At WebSummit in Portugal last week large corporations took to the stage to tackle what they believe are the issues of the day. From the President of Microsoft, Brad Smith, declaring that AI could be used as a weapon, to David Graff, Google’s Head of Content Moderation admitting that false information will still be indexed in its organic search.
In a bid to shock the audience, Smith used a clip from 2001: A Space Odyssey which sees AI bot Hal refuse to open a door to let crew return, fully overriding the humans decision. This focus on robots thinking for themselves is something which until now has always had its place in the sci-fi world, but Smith used his time on stage to send a warning to the audience, where he called for “guard rails on the technology we are creating to protect against their abuse or their misuse or their unintended consequences.”
The public perception of AI, bolstered by every Terminator movie he quipped, would only be embraced if it was built to put the public first. Adding that Microsoft was already using AI for things like humanitarian relief, work in managing the environment, and cultural heritage preservation.
He concluded, “Any tool can become a weapon. When we look to the decade ahead, in many respects AI will be a tool of the sort the world has seldom seen before. And hence it can become a weapon as well.”
“You have to face forward on this and make sure that people see tech for good, not as a job killer.”
This view was shared on another stage by CEO Richard Edelman of global PR firm Edelman, who acknowledged the fear felt by blue collar workers, particularly in the US, who see AI as something that can replace them. He said, “Tech has to have a soul, tech can’t just make money. Tech has to somehow recognise that AI is powerful, if it’s used well. You have to face forward on this and make sure that people see tech for good, not as a job killer.”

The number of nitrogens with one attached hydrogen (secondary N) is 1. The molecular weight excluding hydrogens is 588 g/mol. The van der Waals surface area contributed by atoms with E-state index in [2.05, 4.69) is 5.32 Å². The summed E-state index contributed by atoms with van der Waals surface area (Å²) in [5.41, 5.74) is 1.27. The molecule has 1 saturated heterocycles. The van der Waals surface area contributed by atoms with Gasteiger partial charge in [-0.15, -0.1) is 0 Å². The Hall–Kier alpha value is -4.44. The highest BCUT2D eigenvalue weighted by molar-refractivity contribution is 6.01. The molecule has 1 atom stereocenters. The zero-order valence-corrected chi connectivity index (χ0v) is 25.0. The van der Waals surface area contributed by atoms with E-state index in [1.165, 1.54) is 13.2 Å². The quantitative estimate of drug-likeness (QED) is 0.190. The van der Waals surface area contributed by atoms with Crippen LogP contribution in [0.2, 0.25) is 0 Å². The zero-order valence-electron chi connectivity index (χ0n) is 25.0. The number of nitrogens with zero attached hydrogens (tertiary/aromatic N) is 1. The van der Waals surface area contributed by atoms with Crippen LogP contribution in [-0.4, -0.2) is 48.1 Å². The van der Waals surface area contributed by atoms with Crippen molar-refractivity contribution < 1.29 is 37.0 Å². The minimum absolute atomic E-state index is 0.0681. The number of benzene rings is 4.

As for Graff, with election fever embracing the UK and soon-to-be the US, content and its moderation have become something of a two-headed monster. He said, “At Google we are constantly reflecting on the creation of the internet and find that the biggest challenge is that most content platforms have few barriers to entry. This means information can rapidly disseminate allowing people to find communities, which is a tremendous strength as they can amplify the voice of the marginalised. But these tools and features can also be used by bad actors to sew division and discord. Essentially tools can be used for good or evil.”
Graff spoke of how Google has somehow become a reluctant gatekeeper, forced by some governments and agencies to withdraw information that they believe violates local laws. While some efforts have been a success, such as Germany’s hate speech act, Graff was less forthcoming on the Right to be Forgotten. The company won a court case just last month which would only see the request removal feature to be used in the European Union.
Drawn upon its relationship with countries such as China, who banned apps on the Google Play store, Graff said that apps present unique concerns due to the ability to marry user generated content with developer based content. However, he ended by saying he had not noticed an increase in requests from the country.
As for the Right to be Forgotten, he believes that his department is responding to requests in a timely manner, but that the topic would have to be revisited in a few years to see if it was successful or not.